Take time every day to read and listen to something massage- and English-related. Try watching and reading the examples below.
Do something English-related each day, even if it’s for a short period of time. It does not need to be related to massage! A one-hour movie or a 30-minute English YouTube video or tutorial would go a long way. Watch cooking tutorials—or whatever is your passion—in the English language. In this way, you are incorporating English into your interests, hobbies, or exciting things in your life and not just studying.
Turn your mobile phones to English if you are using your native language. It may be annoying at first, but it will surely help you. If you have a friend who is a native English speaker or is fluent in English, speak to him/her as much as you can.
Don’t spend a whole Saturday night learning English and not practicing for the rest of the week. You can’t master everything in one night. Surrounding yourself with English activities will help to develop your comprehension as well as your speaking abilities.
Note cultural differences.
The MBLEx not only covers anatomy and kinesiology, but ethics and business guidelines. If you practiced massage in another country, be aware of differences in scope of practice, touch, and U.S. tax issues.
Massage therapists in the United States never manipulate bones or hard tissues, prescribe medicine or herbs, or make a diagnosis. We greet clients with handshakes, avoid personal conversation, and have federal laws that protect client confidentiality pertaining to health information. Your biggest challenge may not be learning the actions of every muscle in English, but which days you need to pay quarterly taxes to the state and federal governments.
Take practice exams.
Practice questions allow you the opportunity to work on sentence structure, exam material, and time restriction. If you run out of time, you fail the exam. The MBLEx is 100 questions in 120 minutes. That leaves you a little over a minute for each question.
The MBLEx is a computer-generated exam and is totally different from many other exams, since it uses Computer Adaptive Testing, or CAT. If you are unfamiliar with CAT, here is a little more about how Computerized Adaptive Testing (CAT) is different from other exams.
Do not memorize practice questions.
If this is your studying technique, you will fail your exam. Many English speakers need to learn this, too. MBLEx prep websites do not have access to the actual MBLEx questions. Do not memorize questions word for word, as practice questions will not be the same as on the exam. You need to understand what you are learning and apply it to different questions and situations you have on your exam.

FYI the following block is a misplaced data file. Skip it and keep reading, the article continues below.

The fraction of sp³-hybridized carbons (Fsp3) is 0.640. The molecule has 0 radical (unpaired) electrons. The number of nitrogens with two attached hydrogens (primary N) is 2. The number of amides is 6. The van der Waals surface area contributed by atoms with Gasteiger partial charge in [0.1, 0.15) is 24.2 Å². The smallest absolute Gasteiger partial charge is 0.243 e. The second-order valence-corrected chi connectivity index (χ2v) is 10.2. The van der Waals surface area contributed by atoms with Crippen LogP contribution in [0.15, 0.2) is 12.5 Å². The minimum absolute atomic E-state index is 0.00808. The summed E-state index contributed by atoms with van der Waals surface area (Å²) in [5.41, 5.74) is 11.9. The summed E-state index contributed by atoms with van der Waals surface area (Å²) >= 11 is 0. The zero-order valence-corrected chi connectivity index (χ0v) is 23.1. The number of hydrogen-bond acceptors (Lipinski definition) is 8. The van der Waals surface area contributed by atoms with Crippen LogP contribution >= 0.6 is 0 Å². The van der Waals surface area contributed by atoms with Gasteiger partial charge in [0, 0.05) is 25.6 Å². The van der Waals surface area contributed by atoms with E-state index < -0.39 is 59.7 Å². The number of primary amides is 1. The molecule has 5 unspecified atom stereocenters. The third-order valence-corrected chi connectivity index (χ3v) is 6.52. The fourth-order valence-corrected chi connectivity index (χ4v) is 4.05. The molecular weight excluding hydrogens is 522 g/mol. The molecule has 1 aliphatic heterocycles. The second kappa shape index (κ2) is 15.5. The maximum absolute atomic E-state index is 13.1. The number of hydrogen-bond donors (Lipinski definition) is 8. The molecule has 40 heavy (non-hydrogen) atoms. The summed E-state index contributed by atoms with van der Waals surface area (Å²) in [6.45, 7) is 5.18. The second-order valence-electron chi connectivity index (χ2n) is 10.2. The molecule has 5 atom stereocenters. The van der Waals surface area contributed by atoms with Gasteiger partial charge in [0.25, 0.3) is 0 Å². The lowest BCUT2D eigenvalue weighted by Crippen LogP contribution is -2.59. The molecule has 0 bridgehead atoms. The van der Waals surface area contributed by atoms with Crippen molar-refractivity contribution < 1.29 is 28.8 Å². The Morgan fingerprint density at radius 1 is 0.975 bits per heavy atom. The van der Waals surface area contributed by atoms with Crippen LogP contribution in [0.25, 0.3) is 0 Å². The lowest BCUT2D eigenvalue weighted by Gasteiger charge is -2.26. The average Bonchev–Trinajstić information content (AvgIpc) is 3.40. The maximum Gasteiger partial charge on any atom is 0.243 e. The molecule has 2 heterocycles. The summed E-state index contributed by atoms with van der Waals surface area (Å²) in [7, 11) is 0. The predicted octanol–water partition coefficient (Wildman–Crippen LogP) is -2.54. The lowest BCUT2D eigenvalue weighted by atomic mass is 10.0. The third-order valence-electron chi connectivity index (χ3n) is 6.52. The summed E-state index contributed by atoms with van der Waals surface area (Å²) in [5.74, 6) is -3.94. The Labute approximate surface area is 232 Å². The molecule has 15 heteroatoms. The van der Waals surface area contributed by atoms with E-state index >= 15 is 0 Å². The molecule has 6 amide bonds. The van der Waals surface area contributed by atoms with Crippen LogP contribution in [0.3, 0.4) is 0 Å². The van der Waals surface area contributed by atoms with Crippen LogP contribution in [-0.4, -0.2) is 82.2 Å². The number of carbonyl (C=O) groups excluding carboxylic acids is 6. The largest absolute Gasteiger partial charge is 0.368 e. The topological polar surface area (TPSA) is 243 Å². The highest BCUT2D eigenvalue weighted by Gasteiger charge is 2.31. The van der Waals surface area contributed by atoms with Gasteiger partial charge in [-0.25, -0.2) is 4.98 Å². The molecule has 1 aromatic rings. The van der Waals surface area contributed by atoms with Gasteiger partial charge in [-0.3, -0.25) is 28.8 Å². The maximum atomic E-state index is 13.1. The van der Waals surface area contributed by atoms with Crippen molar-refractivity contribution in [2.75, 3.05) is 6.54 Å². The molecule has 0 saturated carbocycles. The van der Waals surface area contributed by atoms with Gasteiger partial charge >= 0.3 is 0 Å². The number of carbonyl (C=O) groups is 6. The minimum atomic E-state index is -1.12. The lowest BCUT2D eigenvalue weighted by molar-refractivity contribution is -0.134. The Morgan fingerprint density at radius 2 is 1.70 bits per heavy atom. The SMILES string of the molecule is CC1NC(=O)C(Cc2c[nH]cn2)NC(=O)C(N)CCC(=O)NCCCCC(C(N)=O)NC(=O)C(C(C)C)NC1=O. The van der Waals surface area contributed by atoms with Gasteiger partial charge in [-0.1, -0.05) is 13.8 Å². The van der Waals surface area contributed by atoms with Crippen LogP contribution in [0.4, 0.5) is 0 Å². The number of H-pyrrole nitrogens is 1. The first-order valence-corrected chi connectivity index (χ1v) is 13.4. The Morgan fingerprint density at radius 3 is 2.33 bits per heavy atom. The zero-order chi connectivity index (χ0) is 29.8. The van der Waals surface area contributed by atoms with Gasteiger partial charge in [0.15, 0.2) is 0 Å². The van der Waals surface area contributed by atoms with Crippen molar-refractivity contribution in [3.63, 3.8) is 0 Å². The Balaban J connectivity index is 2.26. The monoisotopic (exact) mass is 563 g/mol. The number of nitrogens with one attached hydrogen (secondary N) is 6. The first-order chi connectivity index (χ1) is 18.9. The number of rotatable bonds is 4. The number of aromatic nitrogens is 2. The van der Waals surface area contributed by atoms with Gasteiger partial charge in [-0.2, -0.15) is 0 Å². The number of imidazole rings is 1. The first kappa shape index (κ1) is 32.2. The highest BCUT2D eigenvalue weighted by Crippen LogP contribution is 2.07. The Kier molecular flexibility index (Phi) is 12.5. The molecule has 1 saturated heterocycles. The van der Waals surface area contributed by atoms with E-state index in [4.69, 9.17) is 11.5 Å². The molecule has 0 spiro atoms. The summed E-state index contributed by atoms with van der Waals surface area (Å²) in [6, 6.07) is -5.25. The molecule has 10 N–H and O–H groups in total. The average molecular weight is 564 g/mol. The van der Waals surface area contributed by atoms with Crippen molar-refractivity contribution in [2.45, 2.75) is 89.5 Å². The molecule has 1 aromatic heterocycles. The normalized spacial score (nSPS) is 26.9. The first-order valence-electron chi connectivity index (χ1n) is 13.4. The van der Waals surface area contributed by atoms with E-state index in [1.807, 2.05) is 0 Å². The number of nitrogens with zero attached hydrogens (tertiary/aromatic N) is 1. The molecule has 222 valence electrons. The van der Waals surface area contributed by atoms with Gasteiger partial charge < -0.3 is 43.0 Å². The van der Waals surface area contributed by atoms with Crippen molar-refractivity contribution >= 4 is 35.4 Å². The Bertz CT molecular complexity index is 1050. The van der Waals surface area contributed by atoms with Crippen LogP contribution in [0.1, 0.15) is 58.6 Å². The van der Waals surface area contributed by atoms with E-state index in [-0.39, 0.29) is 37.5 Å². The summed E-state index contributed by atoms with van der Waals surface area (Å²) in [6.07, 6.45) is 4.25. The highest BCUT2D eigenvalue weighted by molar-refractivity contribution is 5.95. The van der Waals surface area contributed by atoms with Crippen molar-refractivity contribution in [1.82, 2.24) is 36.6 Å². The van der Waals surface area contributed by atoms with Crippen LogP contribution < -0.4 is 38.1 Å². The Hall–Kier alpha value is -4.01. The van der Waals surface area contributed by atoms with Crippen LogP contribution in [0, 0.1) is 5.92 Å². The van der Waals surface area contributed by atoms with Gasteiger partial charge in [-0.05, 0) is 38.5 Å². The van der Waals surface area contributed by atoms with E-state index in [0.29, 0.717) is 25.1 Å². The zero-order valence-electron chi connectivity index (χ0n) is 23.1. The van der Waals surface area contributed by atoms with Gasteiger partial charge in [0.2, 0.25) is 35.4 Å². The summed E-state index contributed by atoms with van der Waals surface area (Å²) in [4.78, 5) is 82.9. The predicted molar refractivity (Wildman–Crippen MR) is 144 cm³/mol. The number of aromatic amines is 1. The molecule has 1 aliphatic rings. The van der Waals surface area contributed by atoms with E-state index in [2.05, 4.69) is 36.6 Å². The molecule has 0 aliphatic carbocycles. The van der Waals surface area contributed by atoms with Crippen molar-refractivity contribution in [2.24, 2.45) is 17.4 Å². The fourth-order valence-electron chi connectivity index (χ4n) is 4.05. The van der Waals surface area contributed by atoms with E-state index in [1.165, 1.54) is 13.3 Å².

Explore additional English courses.
If you need additional support or training, there are a few options. ESL classes or IELTS and TOEFLs exam courses will help you develop and refine your English skills. These courses focus on speaking, writing, reading, and listening. With perseverance and determination, these classes will help you greatly with your exam, career, and daily living.
A few state massage boards require certain TOEFL exam scores if your massage training was not in English (Example: Michigan)
Udemy offers a free ESL course specifically for massage therapists.
Be present at your exam.
As a test taker myself (I took TOEFL and NPTE) whose first language is not English, we often can’t avoid challenging test questions. Sometimes we may not understand the question itself or the possible answer choices. When the exam day comes and you are faced with this scenario, I have some advice to help you be present and focus.
Pause for a few seconds, breathe, try to relax your mind, and tell yourself you can do this! Don’t get swallowed by your fear and anxiety. Instead, try to read the question and/or choices (slowly) one more time and look for clues and keywords to help you work through the question. Read the sentences phrase by phrase. Depending on the question, visualize yourself in the scenario if you can.
If the question is simple and straight to the point, don’t overthink it.
Struggling with aspects of the English language may make you feel like you are not very smart, especially if you previously failed the MBLEx. I want you to know that the opposite is true! Working in an English-speaking country where the language is foreign to you should tell you that you are intelligent as well as a diverse and flexible professional.
Everyone has to start somewhere. For you, this includes learning English and developing your comprehension while you prepare for the MBLEx. With time and practice, your fluency in English will increase and become more natural. You just have to take that one giant step and begin.
Remember, you’ve prepared long and hard for this exam. Be confident. Focus on the exam. Get excited about your license and your career. Before you know it, your hard work will result in success!